A second coronavirus vaccine manufacturer has warned of supply issues, frustrating European Union efforts to distribute the jab.
UK drug-maker AstraZeneca said a production issue meant initial volumes would be lower than anticipated.
The European Commission said it was trying to obtain more information.
This comes on top of a halt to vaccinations in some parts of Europe due to a cut in deliveries of the Pfizer-BioNTech vaccine.
AstraZeneca, which developed its vaccine with Oxford University, disclosed the situation in a statement, but gave few details.
“Initial volumes will be lower than originally anticipated due to reduced yields at a manufacturing site within our European supply chain,” it said.
Reuters news agency quotes an unnamed EU official as saying that the company had told the EU that the supply would reduce to 31 million – a cut of 60 percent – the number of doses it could deliver to the bloc in the first quarter of this year.
Unlike the Pfizer-BioNTech and Moderna vaccines, Astra-Zeneca’s product is yet to be approved by the EU’s drug regulator, though this is expected at the end of this month.
AstraZeneca has signed a deal with the EU to provide at least 300 million doses of its vaccine.
Austrian media have reported that only 600,000 of two million AstraZeneca doses promised by the end of March will arrive in the country on time, with the remaining 1.4m now being delivered in April.
A delay would be “completely unacceptable”, Austrian Health Minister Rudolf Anschober said.
Threats of legal actions
As for Pfizer, the US firm said it had to cut shipments for the next few weeks while it worked to increase capacity at its Belgian processing plant. The EU has ordered 600 million doses from Pfizer.
The Pfizer cuts have forced Germany’s most populous state, North-Rhine Westphalia, and several regions in Italy to suspend first jabs. Vaccinations for medics in Madrid have been halted too.
Italy and Poland have threatened to take legal action in response to the reduction in vaccines.
Meanwhile, cases in many European countries are surging. Germany has reached 50,000 Covid deaths and Spain has seen record infections in recent weeks.
Hungary’s government, which has complained at slow EU approval of the Oxford-AstraZeneca vaccine, has reached a deal with Russia to buy up large quantities of the Sputnik V vaccine, even though it has not received EU approval.
Across Europe, the health situation remains very serious.
There is reason for hope with the vaccines. And reason for concern with the variants of the virus.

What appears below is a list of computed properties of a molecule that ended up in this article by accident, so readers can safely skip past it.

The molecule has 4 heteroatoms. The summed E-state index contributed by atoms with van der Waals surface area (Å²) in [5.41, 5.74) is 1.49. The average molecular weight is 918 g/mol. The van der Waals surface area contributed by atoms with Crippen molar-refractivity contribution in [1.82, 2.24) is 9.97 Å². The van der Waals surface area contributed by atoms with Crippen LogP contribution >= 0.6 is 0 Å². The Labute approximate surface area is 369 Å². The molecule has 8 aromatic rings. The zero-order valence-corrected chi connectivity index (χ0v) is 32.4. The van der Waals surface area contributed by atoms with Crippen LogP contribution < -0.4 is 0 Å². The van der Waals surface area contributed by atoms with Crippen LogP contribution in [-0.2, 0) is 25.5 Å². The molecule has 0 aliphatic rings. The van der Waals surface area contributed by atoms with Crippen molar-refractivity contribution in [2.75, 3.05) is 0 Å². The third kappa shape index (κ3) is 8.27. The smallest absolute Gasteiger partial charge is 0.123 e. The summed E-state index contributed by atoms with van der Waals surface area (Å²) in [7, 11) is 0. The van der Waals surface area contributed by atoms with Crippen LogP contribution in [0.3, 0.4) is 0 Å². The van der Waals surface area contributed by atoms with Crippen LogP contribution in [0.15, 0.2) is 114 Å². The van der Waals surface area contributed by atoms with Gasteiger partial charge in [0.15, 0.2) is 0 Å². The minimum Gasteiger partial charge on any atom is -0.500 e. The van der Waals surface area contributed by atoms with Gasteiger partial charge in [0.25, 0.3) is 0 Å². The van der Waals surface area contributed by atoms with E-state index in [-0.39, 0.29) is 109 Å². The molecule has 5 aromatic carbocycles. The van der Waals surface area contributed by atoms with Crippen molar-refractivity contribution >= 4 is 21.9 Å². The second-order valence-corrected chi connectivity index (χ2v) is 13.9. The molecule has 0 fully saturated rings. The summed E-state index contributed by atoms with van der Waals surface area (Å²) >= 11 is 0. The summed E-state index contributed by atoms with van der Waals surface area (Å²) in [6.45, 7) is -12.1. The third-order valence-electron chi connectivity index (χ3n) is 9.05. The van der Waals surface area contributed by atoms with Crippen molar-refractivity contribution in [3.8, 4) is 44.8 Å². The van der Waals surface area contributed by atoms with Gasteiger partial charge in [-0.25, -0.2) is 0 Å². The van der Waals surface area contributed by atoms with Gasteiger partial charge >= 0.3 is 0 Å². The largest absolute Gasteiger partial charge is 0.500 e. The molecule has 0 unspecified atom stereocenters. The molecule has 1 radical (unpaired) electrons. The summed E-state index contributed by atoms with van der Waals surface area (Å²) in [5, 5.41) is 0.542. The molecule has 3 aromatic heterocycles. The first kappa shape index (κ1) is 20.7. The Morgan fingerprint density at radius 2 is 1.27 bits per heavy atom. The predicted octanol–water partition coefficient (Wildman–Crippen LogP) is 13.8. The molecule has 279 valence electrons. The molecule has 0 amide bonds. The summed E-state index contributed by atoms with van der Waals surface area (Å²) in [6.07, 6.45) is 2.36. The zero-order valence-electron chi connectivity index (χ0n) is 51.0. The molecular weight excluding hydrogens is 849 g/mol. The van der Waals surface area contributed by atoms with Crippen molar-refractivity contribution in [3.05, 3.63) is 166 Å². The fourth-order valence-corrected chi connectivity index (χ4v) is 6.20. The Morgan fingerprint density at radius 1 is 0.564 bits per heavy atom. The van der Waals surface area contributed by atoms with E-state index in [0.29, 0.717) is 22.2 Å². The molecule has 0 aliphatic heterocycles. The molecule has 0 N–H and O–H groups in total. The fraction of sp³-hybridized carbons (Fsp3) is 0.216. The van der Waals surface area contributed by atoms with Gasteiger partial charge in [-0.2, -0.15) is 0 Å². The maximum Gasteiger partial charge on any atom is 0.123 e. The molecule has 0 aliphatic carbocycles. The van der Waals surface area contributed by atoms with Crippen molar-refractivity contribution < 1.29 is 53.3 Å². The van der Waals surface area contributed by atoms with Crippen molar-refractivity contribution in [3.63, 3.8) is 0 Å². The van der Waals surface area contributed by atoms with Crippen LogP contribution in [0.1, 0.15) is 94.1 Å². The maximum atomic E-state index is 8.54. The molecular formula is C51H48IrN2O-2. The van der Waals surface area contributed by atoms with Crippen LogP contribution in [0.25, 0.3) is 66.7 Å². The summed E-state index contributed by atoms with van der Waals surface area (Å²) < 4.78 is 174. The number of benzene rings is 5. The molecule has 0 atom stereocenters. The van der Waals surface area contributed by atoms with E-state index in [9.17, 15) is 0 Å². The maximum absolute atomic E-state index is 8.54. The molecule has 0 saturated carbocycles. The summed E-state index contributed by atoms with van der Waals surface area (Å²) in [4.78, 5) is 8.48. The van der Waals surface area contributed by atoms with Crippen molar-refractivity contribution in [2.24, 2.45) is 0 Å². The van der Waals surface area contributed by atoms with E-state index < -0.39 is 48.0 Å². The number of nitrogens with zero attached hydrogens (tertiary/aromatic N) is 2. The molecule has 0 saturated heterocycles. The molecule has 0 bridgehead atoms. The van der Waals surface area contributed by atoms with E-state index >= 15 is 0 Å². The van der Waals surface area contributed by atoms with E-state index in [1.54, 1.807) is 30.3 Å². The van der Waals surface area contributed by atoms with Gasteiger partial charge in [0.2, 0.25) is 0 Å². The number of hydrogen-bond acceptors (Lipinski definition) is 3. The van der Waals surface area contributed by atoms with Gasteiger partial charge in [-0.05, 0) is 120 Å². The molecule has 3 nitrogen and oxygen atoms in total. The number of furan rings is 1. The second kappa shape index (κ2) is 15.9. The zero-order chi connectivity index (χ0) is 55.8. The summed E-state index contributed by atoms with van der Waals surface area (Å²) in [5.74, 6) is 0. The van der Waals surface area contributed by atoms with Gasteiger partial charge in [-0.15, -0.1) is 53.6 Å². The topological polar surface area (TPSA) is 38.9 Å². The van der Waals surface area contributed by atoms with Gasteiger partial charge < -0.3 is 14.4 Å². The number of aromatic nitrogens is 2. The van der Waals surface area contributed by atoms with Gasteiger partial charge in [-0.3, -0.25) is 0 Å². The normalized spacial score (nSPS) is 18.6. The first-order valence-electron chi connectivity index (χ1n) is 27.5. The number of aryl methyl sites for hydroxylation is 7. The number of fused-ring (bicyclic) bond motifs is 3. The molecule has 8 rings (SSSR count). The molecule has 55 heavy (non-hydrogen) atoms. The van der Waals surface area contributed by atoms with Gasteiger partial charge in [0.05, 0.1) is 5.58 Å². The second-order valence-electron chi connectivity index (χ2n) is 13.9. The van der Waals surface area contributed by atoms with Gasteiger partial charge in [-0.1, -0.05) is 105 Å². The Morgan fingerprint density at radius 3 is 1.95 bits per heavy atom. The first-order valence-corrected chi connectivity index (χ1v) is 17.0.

We must remain focused and determined in our response. pic.twitter.com/AvaL1XBtuf
— Ursula von der Leyen (@vonderleyen) January 22, 2021
How Europe has been hit by vaccine delays
Italy has been told to expect a a 20 percent cut in the Pfizer-BioNTech vaccine next week – it has already seen a 29 percent dip this week – and Rome is considering legal action. Some Italian regions have seen a 60 percent fall in doses.
Germany, where BioNTech is based, has had several states struggle with vaccine deliveries. North Rhine-Westphalia, in the west, halted jabs in hospitals on Tuesday and paused first vaccinations in nursing homes too. Second vaccinations are continuing but special centres for the over-80s will not open now until next month.
Authorities in and around the Spanish capital Madrid have temporarily stopped vaccinating healthcare personnel this week, saying they had only received half the doses they were expecting. The national government is rationing distribution until Pfizer’s deliveries improve. Spain reported a record 44,357 cases in one day on Thursday.
Romania has warned that its vaccine stocks could be down to almost zero by the end of the first week of February. The Czech government has warned that the reduction in distribution has created “huge complications”.
Poland, which began by vaccinating healthcare workers and moved to care homes this week, saw a 50 percent drop in the number of vaccines delivered this week. Ministers say they have been promised normal service by mid-February. If that is not the case, Warsaw says it would consider legal action.
France requires negative test for arrivals
EU leaders agreed late on Thursday to keep their internal borders open but warned that restricting non-essential travel may be needed to curb the spread of the virus.
France has said it will impose tighter travel restrictions for European arrivals from Sunday night, requiring a negative PCR test within three days of travel. Health Minister Olivier Véran has appealed to people to stop using home-made fabric masks – health officials are recommending that medical masks are worn instead.
Belgium is to ban non-essential travel for Belgian residents from late January to 1 March, other than for people living in border areas to go shopping. Anyone making an “essential” trip that lasts more than 48 hours will have to self-isolate and take two Covid tests after they return.
Denmark, meanwhile, is suspending flights from the UAE for five days because of a tip-off suggesting that pre-flight tests are unreliable. Denmark requires all air passengers to have tests taken in the 24 hours before a flight.
The total number of German Covid deaths climbed above 50,000 on Friday, but the number of infections has fallen in the past week. Leading virologist Christian Drosten has warned Germans that as increasing numbers get vaccinated there will be growing pressure to curb restrictions. “Then we won’t be talking in terms of 20,000 or 30,000 infections a day but in the worst case scenario 100,000,” he told Spiegel magazine.